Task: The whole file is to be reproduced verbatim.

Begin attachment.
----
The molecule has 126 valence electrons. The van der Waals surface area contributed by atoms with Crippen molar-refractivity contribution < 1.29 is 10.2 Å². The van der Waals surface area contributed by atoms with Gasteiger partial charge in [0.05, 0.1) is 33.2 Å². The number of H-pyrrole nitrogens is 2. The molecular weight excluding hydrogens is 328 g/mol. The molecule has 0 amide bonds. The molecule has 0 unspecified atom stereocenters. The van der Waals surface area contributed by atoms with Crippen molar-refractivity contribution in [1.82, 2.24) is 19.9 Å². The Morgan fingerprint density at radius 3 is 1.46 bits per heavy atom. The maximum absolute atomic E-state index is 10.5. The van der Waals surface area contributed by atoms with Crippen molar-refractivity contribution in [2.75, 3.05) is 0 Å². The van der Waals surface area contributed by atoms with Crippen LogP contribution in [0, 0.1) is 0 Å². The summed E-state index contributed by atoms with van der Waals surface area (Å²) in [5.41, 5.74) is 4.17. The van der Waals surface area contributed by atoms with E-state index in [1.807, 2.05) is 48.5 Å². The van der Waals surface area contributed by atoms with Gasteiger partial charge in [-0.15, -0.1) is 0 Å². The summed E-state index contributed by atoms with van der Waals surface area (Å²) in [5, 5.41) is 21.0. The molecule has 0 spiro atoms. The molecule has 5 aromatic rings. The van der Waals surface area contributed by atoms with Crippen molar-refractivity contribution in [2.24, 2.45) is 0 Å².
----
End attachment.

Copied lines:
The molecule has 126 valence electrons. The van der Waals surface area contributed by atoms with Crippen molar-refractivity contribution < 1.29 is 10.2 Å². The van der Waals surface area contributed by atoms with Gasteiger partial charge in [0.05, 0.1) is 33.2 Å². The number of H-pyrrole nitrogens is 2. The molecular weight excluding hydrogens is 328 g/mol. The molecule has 0 amide bonds. The molecule has 0 unspecified atom stereocenters. The van der Waals surface area contributed by atoms with Crippen molar-refractivity contribution in [1.82, 2.24) is 19.9 Å². The Morgan fingerprint density at radius 3 is 1.46 bits per heavy atom. The maximum absolute atomic E-state index is 10.5. The van der Waals surface area contributed by atoms with Crippen molar-refractivity contribution in [2.75, 3.05) is 0 Å². The van der Waals surface area contributed by atoms with Crippen LogP contribution in [0, 0.1) is 0 Å². The summed E-state index contributed by atoms with van der Waals surface area (Å²) in [5.41, 5.74) is 4.17. The van der Waals surface area contributed by atoms with E-state index in [1.807, 2.05) is 48.5 Å². The van der Waals surface area contributed by atoms with Gasteiger partial charge in [-0.15, -0.1) is 0 Å². The summed E-state index contributed by atoms with van der Waals surface area (Å²) in [5, 5.41) is 21.0. The molecule has 0 spiro atoms. The molecule has 5 aromatic rings. The van der Waals surface area contributed by atoms with Crippen molar-refractivity contribution in [2.24, 2.45) is 0 Å².